Apple’s highly anticipated “Apple Car” project is undergoing a significant shift, transitioning from a fully autonomous vehicle to an electric vehicle (EV) more aligned with Tesla’s offerings. The launch is now scheduled for 2028, with a notable reduction in self-driving capabilities, as reported by Bloomberg’s Mark Gurman.
Originally envisioned as a Level 5 autonomous car, Apple’s new direction involves a Level 2+ system, representing partial automation. This adjustment means that while the Apple Car will feature some self-driving capabilities, it will still necessitate the driver’s full attention during operation.
The Level 2+ system is expected to include limited self-driving features such as lane centering and braking/accelerating support, similar to Tesla’s Autopilot, classified as Level 2 automation. This strategic shift is deemed by Apple as a “pivotal moment,” with the success of the scaled-down Apple Car considered crucial for the entire project.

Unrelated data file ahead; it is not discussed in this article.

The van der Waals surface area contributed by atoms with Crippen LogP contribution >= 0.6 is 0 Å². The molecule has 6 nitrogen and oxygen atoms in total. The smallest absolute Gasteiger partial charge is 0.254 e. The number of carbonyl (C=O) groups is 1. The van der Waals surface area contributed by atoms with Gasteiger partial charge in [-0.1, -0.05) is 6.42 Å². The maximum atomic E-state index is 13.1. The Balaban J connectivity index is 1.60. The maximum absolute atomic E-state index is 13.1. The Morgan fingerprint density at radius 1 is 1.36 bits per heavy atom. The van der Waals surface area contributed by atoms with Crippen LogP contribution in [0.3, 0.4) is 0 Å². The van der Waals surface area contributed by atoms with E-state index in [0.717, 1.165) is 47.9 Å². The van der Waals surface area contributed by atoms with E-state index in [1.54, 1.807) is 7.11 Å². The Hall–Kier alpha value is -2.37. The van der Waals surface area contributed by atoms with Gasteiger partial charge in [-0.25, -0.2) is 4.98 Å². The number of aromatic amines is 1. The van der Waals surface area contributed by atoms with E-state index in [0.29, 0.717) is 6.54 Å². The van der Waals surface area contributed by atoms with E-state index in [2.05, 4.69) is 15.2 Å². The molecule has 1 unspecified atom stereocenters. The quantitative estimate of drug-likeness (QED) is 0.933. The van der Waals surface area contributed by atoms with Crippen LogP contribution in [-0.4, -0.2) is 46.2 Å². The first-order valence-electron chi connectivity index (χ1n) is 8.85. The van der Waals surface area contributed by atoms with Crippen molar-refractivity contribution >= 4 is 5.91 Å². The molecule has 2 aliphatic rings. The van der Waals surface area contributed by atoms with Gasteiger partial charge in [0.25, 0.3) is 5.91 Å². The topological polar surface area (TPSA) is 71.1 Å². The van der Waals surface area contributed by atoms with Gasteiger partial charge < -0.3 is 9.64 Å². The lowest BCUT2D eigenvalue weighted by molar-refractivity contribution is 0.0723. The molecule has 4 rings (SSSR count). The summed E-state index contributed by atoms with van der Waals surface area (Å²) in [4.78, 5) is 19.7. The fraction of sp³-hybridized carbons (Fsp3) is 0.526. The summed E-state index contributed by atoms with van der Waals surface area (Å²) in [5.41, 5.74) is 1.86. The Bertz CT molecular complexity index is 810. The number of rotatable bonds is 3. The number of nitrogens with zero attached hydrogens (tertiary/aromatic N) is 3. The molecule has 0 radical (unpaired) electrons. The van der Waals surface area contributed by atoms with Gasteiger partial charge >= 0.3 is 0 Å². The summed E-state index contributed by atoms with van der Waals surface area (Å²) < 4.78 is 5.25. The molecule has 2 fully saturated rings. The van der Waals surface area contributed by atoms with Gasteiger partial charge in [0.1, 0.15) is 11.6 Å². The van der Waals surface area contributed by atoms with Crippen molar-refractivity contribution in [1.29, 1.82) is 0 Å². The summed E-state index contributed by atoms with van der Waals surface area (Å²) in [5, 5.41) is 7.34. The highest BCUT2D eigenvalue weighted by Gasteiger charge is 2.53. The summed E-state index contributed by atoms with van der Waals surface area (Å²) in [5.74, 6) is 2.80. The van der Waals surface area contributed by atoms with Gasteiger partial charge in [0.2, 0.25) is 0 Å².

Bloomberg’s Mark Gurman emphasizes the significance of this change, stating, “Either the company is finally able to deliver this product with reduced expectations or top executives may seriously reconsider the project’s existence.” Apple has discussed its revised strategy with potential manufacturing partners in Europe, intending to eventually offer a Level 4 autonomous system, but the initial launch will adopt a more modest approach.
The decision-making process leading to this shift was described as “frenzied,” involving key figures such as CEO Tim Cook, the Apple board, and project head Kevin Lynch. The company has invested hundreds of millions of dollars into Project Titan since the mid-2010s, focusing on powertrains, self-driving hardware and software, car interiors and exteriors, and other essential components.
As Apple navigates this pivotal juncture in the development of the Apple Car, the industry awaits the 2028 launch to witness the manifestation of this evolved vision in the electric vehicle landscape.